Which previous studies have suggested that vitamin C moderates gout risk?
A previous study in by Choi et al in the USA showed that people with a higher vitamin C intake have a lower risk of gout. There are also studies in healthy volunteers that suggest that vitamin C supplements reduce blood uric acid levels.
What mechanism did these studies propose for moderation of gout risk by vitamin C supplementation?
It is thought that vitamin C increases the excretion of uric acid in the urine.
The exact mechanism is not known, however, it is thought to be something to do with the way the kidneys excrete uric acid.
There is some evidence that vitamin C might also reduce production of uric acid as well but the major mechanism is thought to be through increasing excretion through the kidneys.
Please can you outline your recent research into vitamin C supplementation in gout patients?
We recruited gout patients who had blood uric acid levels greater than the treatment target level of 0.36 mmol/L (6 mg/100 mL).
Of the 40 participants with gout, 20 patients taking allopurinol were given an additional 500 mg dose of vitamin C daily or had the dose of allopurinol increased, while another 20 patients were either started on allopurinol or vitamin C (500 mg/day).
We analyzed blood levels of vitamin C (ascorbate), creatinine and uric acid at baseline and week eight.
What were the findings of your study?
Our study showed that a modest vitamin C dose (500mg/d) for eight weeks did not lower urate levels to a clinically significant degree in gout patients, but did increase blood levels of ascorbate (vitamin C).
Did your research involve patients taking vitamins pills or adjusting their diet to increase their vitamin C intake?
Patients were given vitamin C pills.
Do you think your results would have differed if patients had increased their vitamin C intake by diet modification rather than taking vitamin C pills?
No. The dose of vitamin C we gave was higher than the daily recommended intake and the blood levels of ascorbate (vitamin C) increased suggesting that patients were receiving adequate amounts.
Were you surprised by the results of your study?
Not really. The degree of change in uric acid levels is similar to that seen in other studies. The amount of change is unlikely to have any significant clinical benefit for patients with gout.
Are the results of your research conclusive or is further research needed to confirm whether vitamin C is beneficial to gout patients?
Higher doses of vitamin C could be studied, however the risks of higher doses needs to be considered.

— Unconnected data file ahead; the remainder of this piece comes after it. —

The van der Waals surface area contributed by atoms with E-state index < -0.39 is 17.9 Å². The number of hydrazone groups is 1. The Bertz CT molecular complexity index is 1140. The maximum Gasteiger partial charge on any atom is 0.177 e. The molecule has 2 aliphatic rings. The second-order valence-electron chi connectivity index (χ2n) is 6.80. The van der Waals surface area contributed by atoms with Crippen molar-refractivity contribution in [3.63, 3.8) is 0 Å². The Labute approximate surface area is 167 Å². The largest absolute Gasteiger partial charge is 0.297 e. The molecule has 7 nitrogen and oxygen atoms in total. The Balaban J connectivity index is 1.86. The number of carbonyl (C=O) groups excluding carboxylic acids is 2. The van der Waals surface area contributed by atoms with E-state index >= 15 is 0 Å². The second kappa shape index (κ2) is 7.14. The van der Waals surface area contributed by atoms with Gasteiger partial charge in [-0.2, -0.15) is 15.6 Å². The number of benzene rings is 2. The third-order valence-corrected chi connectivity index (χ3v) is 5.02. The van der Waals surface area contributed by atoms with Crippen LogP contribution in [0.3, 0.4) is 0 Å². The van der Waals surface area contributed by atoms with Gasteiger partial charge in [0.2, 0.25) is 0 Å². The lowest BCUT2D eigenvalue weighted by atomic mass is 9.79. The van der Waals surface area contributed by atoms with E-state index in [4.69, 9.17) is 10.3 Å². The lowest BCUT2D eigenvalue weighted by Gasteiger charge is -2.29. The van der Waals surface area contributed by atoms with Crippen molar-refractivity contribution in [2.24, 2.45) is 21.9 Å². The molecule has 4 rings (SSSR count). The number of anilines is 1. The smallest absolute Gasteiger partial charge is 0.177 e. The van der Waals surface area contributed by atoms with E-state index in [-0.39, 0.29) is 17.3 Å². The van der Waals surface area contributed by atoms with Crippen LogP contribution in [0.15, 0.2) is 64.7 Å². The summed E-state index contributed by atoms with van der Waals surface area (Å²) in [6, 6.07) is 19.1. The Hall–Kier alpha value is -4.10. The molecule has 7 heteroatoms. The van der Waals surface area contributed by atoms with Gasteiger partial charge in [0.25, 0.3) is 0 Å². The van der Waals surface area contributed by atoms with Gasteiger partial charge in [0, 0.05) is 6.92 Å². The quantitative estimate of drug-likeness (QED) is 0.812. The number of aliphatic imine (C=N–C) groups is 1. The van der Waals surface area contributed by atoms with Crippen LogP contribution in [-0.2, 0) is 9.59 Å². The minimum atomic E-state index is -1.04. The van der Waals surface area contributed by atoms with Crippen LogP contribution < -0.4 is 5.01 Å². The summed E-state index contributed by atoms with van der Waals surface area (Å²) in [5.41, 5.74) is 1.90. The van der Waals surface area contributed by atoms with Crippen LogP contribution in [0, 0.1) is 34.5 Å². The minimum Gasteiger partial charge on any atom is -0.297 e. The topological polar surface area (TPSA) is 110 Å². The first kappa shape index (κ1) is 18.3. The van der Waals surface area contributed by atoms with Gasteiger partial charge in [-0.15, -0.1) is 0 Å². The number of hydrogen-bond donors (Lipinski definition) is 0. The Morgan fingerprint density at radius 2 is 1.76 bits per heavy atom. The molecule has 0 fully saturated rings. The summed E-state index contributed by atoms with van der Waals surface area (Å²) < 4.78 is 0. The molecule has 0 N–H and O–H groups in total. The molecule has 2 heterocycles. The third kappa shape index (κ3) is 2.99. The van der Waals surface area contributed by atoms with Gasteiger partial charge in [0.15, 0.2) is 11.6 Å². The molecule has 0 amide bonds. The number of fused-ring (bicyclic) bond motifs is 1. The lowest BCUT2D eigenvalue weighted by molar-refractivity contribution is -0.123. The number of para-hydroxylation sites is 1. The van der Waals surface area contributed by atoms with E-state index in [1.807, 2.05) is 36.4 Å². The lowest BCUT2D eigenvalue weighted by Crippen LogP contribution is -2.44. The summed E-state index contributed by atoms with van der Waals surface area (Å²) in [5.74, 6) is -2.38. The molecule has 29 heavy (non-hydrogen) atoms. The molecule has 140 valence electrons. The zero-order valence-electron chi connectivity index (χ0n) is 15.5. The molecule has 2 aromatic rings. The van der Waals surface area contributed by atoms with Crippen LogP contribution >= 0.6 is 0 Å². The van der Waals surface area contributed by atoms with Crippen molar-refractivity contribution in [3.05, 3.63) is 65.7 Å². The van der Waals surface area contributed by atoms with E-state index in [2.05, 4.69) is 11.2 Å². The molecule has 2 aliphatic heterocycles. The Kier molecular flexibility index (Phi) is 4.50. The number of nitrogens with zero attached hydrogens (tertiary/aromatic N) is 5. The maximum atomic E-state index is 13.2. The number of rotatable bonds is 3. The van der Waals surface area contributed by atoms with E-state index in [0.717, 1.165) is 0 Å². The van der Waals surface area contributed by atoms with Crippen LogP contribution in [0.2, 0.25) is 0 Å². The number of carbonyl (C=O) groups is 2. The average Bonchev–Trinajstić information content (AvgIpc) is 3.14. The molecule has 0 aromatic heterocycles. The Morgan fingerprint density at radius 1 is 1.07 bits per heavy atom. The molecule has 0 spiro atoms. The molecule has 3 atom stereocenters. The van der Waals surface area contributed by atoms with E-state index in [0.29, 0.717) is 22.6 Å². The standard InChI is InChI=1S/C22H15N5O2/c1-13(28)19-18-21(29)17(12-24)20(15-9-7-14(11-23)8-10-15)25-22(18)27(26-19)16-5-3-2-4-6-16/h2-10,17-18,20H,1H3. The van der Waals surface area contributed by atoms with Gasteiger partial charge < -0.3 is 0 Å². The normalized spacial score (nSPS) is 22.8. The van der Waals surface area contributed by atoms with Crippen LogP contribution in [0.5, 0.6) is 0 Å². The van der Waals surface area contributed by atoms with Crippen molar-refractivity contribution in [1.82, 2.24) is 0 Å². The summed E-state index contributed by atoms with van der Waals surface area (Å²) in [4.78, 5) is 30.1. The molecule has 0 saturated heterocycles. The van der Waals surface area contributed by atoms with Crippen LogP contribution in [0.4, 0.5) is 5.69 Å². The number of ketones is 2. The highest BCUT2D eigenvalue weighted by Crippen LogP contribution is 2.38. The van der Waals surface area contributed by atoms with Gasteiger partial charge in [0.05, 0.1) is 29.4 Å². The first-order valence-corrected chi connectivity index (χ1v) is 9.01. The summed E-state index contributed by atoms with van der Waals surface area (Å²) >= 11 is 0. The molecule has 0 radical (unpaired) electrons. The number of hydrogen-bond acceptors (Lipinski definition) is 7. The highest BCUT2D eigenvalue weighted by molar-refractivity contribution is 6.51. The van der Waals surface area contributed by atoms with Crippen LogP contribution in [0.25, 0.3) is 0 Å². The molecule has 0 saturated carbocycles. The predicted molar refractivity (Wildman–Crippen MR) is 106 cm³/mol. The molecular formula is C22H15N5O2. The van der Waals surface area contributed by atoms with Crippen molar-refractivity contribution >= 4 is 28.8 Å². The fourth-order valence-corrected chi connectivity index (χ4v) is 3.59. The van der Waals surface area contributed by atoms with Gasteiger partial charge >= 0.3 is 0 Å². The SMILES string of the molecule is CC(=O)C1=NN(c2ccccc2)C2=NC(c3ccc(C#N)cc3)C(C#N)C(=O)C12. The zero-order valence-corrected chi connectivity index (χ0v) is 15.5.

The dose we gave is already above the recommended daily dose and the blood levels reached a point where increasing them further was unlikely to have any extra effect.
Although your research looked at the effects of vitamin C supplementation on uric acid levels, do you think there may be other benefits of gout patients taking fruits containing vitamin C? For example, are fresh cherries and cherry juice effective at lowering uric acid levels?
Cherries have been reported to lower uric acid levels in women. They have also been reported to reduce the number of gout attacks. The mechanism by which cherries exert these effects is not entirely clear. It has been suggested that cherries increase uric acid excretion via the kidneys and may lower urate production. There are also other anti-inflammatory chemicals in cherries that may have an effect. The amount of vitamin C in cherries is probably not high enough to have any effect.
Why do many patients fail to reach appropriate urate levels despite taking current treatments?
The two most common reasons patients don’t reach appropriate urate levels are not taking the medicines that lower uric acid levels regularly and that the dose of the medicine is too low.
How was your research funded?
The research was funded by the Health Research Council of NZ.
Do you have any plans to research other alternative therapies for gout?
We have plans to look at the effects of omega three fats in acute gout.
There are two things you need to do when you are treating gout. Firstly, you need to treat the acute attacks as they come, secondly, in the long term you need to lower the uric acid to prevent the attacks from coming.
Omega three fats work like a natural anti-inflammatory. The study, which is being led by one of my colleagues in Wellington, will look at whether we could treat those acute attacks of gout by omega three fats rather than using anti-inflammatory drugs. Anti-inflammatory drugs can have quite a lot of side effects.
Where can readers find more information on research into gout treatments?
Patients can look on the clinical trial registry web sites for studies on gout medicines.
Readers can find our research paper here: http://onlinelibrary.wiley.com/doi/10.1002/art.37925/abstract;jsessionid=CBF67F2B57C8F7B5DF8F6E2C58A29DBB.d03t03?systemMessage=Wiley+Online+Library+will+be+disrupted+on+18+May+from+10%3A00-12%3A00+BST+%2805%3A00-07%3A00+EDT%29+for+essential+maintenance
About Prof. Lisa Stamp
Professor Lisa Stamp is a Rheumatologist at the University of Otago, Christchurch and Christchurch Hospital.
She is director of the Canterbury Rheumatology Immunology Research Group and the University of Otago Arthritis Research Theme.
She received a University of Otago Early Career Award for Distinction in Research in 2009 and the Rowheath Trust Award and Carl Smith Medal for Research in 2011.
Professor Stamp has an active clinical role in adult rheumatology. Her research interests include individualization of drug treatments in gout and rheumatoid arthritis.